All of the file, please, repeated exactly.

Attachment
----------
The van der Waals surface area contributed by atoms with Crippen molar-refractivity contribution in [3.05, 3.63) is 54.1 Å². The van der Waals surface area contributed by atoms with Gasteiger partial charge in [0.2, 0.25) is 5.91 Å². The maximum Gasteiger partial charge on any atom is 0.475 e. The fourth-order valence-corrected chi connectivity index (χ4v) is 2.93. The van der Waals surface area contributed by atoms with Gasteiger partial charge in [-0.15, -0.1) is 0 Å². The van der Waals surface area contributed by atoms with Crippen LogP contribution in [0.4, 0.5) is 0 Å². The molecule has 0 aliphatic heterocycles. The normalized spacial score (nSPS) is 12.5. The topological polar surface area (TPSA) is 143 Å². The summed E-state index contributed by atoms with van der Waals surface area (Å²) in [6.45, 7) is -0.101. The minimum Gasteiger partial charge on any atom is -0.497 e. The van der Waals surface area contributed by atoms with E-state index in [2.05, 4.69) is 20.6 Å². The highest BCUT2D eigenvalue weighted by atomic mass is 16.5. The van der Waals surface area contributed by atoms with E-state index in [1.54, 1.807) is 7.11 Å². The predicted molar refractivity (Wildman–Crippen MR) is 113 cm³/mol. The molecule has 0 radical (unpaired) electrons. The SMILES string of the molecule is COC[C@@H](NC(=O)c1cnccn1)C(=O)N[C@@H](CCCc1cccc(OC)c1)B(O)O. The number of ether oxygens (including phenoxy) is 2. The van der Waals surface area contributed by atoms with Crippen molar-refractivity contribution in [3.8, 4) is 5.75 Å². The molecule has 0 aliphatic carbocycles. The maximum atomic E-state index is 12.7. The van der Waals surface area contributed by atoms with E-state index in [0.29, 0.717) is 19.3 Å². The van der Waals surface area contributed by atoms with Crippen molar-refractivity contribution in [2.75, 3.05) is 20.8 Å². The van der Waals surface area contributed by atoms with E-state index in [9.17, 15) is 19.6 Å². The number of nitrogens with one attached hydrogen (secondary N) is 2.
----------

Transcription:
The van der Waals surface area contributed by atoms with Crippen molar-refractivity contribution in [3.05, 3.63) is 54.1 Å². The van der Waals surface area contributed by atoms with Gasteiger partial charge in [0.2, 0.25) is 5.91 Å². The maximum Gasteiger partial charge on any atom is 0.475 e. The fourth-order valence-corrected chi connectivity index (χ4v) is 2.93. The van der Waals surface area contributed by atoms with Gasteiger partial charge in [-0.15, -0.1) is 0 Å². The van der Waals surface area contributed by atoms with Crippen LogP contribution in [0.4, 0.5) is 0 Å². The molecule has 0 aliphatic heterocycles. The normalized spacial score (nSPS) is 12.5. The topological polar surface area (TPSA) is 143 Å². The summed E-state index contributed by atoms with van der Waals surface area (Å²) in [6.45, 7) is -0.101. The minimum Gasteiger partial charge on any atom is -0.497 e. The van der Waals surface area contributed by atoms with E-state index in [2.05, 4.69) is 20.6 Å². The highest BCUT2D eigenvalue weighted by atomic mass is 16.5. The van der Waals surface area contributed by atoms with E-state index in [1.54, 1.807) is 7.11 Å². The predicted molar refractivity (Wildman–Crippen MR) is 113 cm³/mol. The molecule has 0 radical (unpaired) electrons. The SMILES string of the molecule is COC[C@@H](NC(=O)c1cnccn1)C(=O)N[C@@H](CCCc1cccc(OC)c1)B(O)O. The number of ether oxygens (including phenoxy) is 2. The van der Waals surface area contributed by atoms with Crippen molar-refractivity contribution in [3.8, 4) is 5.75 Å². The molecule has 0 aliphatic carbocycles. The maximum atomic E-state index is 12.7. The van der Waals surface area contributed by atoms with E-state index in [0.29, 0.717) is 19.3 Å². The van der Waals surface area contributed by atoms with Crippen molar-refractivity contribution in [2.75, 3.05) is 20.8 Å². The van der Waals surface area contributed by atoms with E-state index in [9.17, 15) is 19.6 Å². The number of nitrogens with one attached hydrogen (secondary N) is 2.